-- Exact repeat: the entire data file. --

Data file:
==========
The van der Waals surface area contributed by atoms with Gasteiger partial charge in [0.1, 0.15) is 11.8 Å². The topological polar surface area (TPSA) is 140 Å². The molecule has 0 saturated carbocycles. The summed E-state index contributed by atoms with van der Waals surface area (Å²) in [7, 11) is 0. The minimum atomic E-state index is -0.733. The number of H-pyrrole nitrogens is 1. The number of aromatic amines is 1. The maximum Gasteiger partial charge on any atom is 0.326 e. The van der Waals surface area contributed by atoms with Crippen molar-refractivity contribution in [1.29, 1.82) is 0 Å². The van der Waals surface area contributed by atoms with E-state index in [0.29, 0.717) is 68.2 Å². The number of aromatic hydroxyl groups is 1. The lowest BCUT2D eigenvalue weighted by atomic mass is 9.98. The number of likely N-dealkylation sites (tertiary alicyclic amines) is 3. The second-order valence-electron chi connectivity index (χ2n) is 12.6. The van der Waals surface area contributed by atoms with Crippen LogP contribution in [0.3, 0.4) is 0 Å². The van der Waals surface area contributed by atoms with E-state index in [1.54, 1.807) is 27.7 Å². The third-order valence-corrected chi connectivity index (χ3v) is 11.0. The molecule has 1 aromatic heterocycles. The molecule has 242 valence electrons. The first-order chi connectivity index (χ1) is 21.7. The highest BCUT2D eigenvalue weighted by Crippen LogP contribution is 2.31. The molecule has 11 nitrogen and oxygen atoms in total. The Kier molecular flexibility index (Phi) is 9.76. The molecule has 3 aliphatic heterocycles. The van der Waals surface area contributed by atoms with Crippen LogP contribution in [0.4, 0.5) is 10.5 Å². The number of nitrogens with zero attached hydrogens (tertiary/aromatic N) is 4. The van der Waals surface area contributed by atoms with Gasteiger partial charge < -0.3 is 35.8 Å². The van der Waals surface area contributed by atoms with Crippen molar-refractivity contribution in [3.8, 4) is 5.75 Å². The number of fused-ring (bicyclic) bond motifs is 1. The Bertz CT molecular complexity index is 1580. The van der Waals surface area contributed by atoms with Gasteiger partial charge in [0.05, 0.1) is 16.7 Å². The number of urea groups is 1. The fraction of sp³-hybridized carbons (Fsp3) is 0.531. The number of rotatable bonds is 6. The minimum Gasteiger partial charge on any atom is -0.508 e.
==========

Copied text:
The van der Waals surface area contributed by atoms with Gasteiger partial charge in [0.1, 0.15) is 11.8 Å². The topological polar surface area (TPSA) is 140 Å². The molecule has 0 saturated carbocycles. The summed E-state index contributed by atoms with van der Waals surface area (Å²) in [7, 11) is 0. The minimum atomic E-state index is -0.733. The number of H-pyrrole nitrogens is 1. The number of aromatic amines is 1. The maximum Gasteiger partial charge on any atom is 0.326 e. The van der Waals surface area contributed by atoms with Crippen molar-refractivity contribution in [1.29, 1.82) is 0 Å². The van der Waals surface area contributed by atoms with E-state index in [0.29, 0.717) is 68.2 Å². The number of aromatic hydroxyl groups is 1. The lowest BCUT2D eigenvalue weighted by atomic mass is 9.98. The number of likely N-dealkylation sites (tertiary alicyclic amines) is 3. The second-order valence-electron chi connectivity index (χ2n) is 12.6. The van der Waals surface area contributed by atoms with Crippen LogP contribution in [0.3, 0.4) is 0 Å². The van der Waals surface area contributed by atoms with E-state index in [1.54, 1.807) is 27.7 Å². The third-order valence-corrected chi connectivity index (χ3v) is 11.0. The molecule has 1 aromatic heterocycles. The molecule has 242 valence electrons. The first-order chi connectivity index (χ1) is 21.7. The highest BCUT2D eigenvalue weighted by Crippen LogP contribution is 2.31. The molecule has 11 nitrogen and oxygen atoms in total. The Kier molecular flexibility index (Phi) is 9.76. The molecule has 3 aliphatic heterocycles. The van der Waals surface area contributed by atoms with Crippen LogP contribution in [0.4, 0.5) is 10.5 Å². The number of nitrogens with zero attached hydrogens (tertiary/aromatic N) is 4. The van der Waals surface area contributed by atoms with Gasteiger partial charge < -0.3 is 35.8 Å². The van der Waals surface area contributed by atoms with Crippen molar-refractivity contribution in [3.8, 4) is 5.75 Å². The number of fused-ring (bicyclic) bond motifs is 1. The Bertz CT molecular complexity index is 1580. The van der Waals surface area contributed by atoms with Gasteiger partial charge in [0.05, 0.1) is 16.7 Å². The number of urea groups is 1. The fraction of sp³-hybridized carbons (Fsp3) is 0.531. The number of rotatable bonds is 6. The minimum Gasteiger partial charge on any atom is -0.508 e.